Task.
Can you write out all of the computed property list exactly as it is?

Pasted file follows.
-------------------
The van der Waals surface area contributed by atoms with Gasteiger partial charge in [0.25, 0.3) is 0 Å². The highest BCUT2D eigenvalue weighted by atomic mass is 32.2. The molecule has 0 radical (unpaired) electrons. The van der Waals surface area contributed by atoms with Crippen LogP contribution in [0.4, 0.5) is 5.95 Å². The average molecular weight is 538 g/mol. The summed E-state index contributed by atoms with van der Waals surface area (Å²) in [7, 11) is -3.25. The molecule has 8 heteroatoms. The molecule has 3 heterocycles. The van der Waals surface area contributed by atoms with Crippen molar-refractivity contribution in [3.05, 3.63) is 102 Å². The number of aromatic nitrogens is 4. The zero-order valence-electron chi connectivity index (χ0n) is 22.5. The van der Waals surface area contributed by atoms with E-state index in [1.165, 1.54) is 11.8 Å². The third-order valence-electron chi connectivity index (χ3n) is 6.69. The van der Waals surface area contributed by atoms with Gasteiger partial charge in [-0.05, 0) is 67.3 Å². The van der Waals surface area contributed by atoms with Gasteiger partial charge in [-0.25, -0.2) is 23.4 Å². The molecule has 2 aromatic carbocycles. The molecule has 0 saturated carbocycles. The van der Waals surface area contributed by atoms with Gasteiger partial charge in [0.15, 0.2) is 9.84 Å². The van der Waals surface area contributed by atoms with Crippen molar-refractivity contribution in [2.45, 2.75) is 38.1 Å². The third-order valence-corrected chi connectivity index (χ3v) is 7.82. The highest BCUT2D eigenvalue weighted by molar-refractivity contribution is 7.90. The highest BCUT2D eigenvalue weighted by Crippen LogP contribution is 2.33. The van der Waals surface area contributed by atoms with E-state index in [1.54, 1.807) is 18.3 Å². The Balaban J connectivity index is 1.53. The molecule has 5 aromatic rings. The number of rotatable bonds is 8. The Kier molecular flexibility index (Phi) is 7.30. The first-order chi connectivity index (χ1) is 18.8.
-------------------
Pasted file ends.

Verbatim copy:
The van der Waals surface area contributed by atoms with Gasteiger partial charge in [0.25, 0.3) is 0 Å². The highest BCUT2D eigenvalue weighted by atomic mass is 32.2. The molecule has 0 radical (unpaired) electrons. The van der Waals surface area contributed by atoms with Crippen LogP contribution in [0.4, 0.5) is 5.95 Å². The average molecular weight is 538 g/mol. The summed E-state index contributed by atoms with van der Waals surface area (Å²) in [7, 11) is -3.25. The molecule has 8 heteroatoms. The molecule has 3 heterocycles. The van der Waals surface area contributed by atoms with Crippen molar-refractivity contribution in [3.05, 3.63) is 102 Å². The number of aromatic nitrogens is 4. The zero-order valence-electron chi connectivity index (χ0n) is 22.5. The van der Waals surface area contributed by atoms with E-state index in [1.165, 1.54) is 11.8 Å². The third-order valence-electron chi connectivity index (χ3n) is 6.69. The van der Waals surface area contributed by atoms with Gasteiger partial charge in [-0.05, 0) is 67.3 Å². The van der Waals surface area contributed by atoms with Gasteiger partial charge in [-0.25, -0.2) is 23.4 Å². The molecule has 2 aromatic carbocycles. The molecule has 0 saturated carbocycles. The van der Waals surface area contributed by atoms with Gasteiger partial charge in [0.15, 0.2) is 9.84 Å². The van der Waals surface area contributed by atoms with Crippen molar-refractivity contribution in [2.45, 2.75) is 38.1 Å². The third-order valence-corrected chi connectivity index (χ3v) is 7.82. The highest BCUT2D eigenvalue weighted by molar-refractivity contribution is 7.90. The highest BCUT2D eigenvalue weighted by Crippen LogP contribution is 2.33. The van der Waals surface area contributed by atoms with E-state index in [1.54, 1.807) is 18.3 Å². The Balaban J connectivity index is 1.53. The molecule has 5 aromatic rings. The number of rotatable bonds is 8. The Kier molecular flexibility index (Phi) is 7.30. The first-order chi connectivity index (χ1) is 18.8.